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Annual Spring Rail Conference – Seattle

Amtrak Cascades
view of an Amtrak train from inside Safeco Field baseball stadium

On Saturday March 13th, the National Association of Railroad Passengers (NARP) together with All Aboard Washington (AAW) and the Association of Oregon and Rail and Transit Advocates (AORTA) held their annual meeting in Seattle. I attended the meeting and was pleased to see about 100 people enthusiastic to hear about the latest news about the Cascades rail service in particular but also about other Amtrak services in the Pacific Northwest.

Unfortunately for me the train I was planning to take to Seattle was canceled and I had to take a bus in both directions. Although it got me there on time, it wasn’t nearly as comfortable.

Loren Herrigstad, President of All Aboard Washington spoke about the need to develop a “Rail Lifestyle”. In his examples on his primary themes was to make it easier for bicyclists to travel by train. Currently the Amtrak Cascades trains can only take a few bicycles and have to be loaded by a baggage handler. Loren also used the Swiss example of excellent rail/bus integration, his own ‘pet’ topic of allowing dogs on the train, as well as having train coaches segregated by type of rider instead of destination like they do now. He thought there should be a bike car, family car, dog car, quiet car for example.  He also mentioned the importance of train stations becoming community hubs and activity centres.

Jonathan Hutchison, Government Affairs – West, Amtrak spoke about some of the things happening with Amtrak these days. The future is brighter for Amtrak with increased operating and capital funds, but he cautioned those hoping those advocates of re-instated trains such as the Pioneer and the North Coast Hiawatha not to assume that those trains will be seen anytime soon.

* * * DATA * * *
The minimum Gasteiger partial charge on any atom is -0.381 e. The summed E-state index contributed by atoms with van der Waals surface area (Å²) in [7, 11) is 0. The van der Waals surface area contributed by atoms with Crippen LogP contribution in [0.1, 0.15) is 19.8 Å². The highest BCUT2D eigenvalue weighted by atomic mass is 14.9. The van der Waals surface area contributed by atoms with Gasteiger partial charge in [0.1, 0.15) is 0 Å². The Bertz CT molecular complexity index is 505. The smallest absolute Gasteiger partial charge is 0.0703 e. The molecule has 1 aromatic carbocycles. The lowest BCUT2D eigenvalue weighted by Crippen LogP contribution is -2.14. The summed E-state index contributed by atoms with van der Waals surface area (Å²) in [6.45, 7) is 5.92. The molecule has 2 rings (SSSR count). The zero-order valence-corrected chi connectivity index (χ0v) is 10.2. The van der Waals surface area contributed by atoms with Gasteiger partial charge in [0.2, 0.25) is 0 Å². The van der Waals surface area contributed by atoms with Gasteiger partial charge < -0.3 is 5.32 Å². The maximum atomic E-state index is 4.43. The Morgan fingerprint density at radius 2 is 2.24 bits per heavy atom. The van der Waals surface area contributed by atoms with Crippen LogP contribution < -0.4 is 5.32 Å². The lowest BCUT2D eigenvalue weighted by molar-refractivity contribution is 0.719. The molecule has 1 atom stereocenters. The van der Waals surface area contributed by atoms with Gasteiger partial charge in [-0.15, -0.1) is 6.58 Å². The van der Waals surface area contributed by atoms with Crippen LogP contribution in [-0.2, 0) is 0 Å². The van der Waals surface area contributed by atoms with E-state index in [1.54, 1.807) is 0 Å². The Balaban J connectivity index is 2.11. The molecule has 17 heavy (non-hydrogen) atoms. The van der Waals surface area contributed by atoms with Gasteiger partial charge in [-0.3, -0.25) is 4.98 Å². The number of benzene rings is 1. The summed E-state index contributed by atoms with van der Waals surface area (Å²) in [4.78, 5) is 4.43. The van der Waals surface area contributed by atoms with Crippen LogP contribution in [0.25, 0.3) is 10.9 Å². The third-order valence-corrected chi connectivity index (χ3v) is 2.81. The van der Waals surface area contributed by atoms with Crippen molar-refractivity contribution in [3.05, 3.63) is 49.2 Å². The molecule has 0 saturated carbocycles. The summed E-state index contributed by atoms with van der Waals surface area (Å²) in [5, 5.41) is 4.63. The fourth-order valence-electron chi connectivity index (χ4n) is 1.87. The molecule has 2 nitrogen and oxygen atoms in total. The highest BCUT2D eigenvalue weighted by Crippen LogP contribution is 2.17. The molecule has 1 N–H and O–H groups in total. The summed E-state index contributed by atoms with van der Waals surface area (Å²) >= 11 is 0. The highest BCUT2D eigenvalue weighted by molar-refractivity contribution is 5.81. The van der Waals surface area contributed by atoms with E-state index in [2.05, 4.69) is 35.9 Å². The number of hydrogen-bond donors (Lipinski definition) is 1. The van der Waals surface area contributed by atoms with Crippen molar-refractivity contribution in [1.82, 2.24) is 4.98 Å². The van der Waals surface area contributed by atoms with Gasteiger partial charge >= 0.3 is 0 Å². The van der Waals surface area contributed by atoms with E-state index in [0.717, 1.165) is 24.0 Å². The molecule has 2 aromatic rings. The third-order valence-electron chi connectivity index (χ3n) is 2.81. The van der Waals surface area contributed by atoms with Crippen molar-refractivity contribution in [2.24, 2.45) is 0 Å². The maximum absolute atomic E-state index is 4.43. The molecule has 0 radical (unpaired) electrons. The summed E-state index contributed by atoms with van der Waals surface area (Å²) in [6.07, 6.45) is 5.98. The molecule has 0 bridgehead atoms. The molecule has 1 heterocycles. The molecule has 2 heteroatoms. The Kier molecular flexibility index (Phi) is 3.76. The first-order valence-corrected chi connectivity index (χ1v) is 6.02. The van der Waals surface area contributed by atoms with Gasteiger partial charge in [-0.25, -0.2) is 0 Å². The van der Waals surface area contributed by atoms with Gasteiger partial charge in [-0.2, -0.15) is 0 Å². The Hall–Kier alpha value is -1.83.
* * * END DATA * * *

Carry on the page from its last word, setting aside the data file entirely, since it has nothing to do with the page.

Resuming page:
Andrew Wood Deputy Director of Washington State Department of Transportation – Rail and Marine office mentioned to 5 ingredients of success of a high-speed rail corridor. Here they are in order of importance:

  1. Reliability ( the most important. the train must arrive and leave on time!)
  2. Frequency (regular frequencies are important for flexibility)
  3. Journey Time (note that this isn’t the same as top speed which isn’t important)
  4. Accessibility (i.e. fares, connectivity, rental cars, LRT, local buses, car rentals..)
  5. Cultural Acceptance

The $600 million in stimulus money has been awarded but he doesn’t know which projects will be selected by the FRA as they are the ones that make the final decision.  The speculation is that most of the projects funded will be in the Seattle to Portland end of the corridor. This is probably because the Canadian and BC governments have shown very little interest in helping to improve this service or invest anything in it. In fact the Canadian Customs and Border Services Agency (CBSA) has tried to kill the train with their outrageous demand for $1500/day for screening passengers. Transport Action BC will keep up the pressure on the governments to do the right thing and drop this stupid policy and start planning to see how they can improve this important rail service.

Overall the Cascades services have been success with ridership growing steadily over the last 10 years and fare box recovery rising from 46% to 54% over the last few years.

Of interest to BC readers, the second train to Vancouver has been doing well. 27,000 people have used the second train since it started last August. The trains did really well during the Olympics. Sixteen trains sold out during February. It is still up in the air as to whether the CBSA will officially waive its demand for $1500/day after the trial period of the train ends on March 31st. For now Amtrak is selling tickets for the summer season on the assumption that it will be continued.

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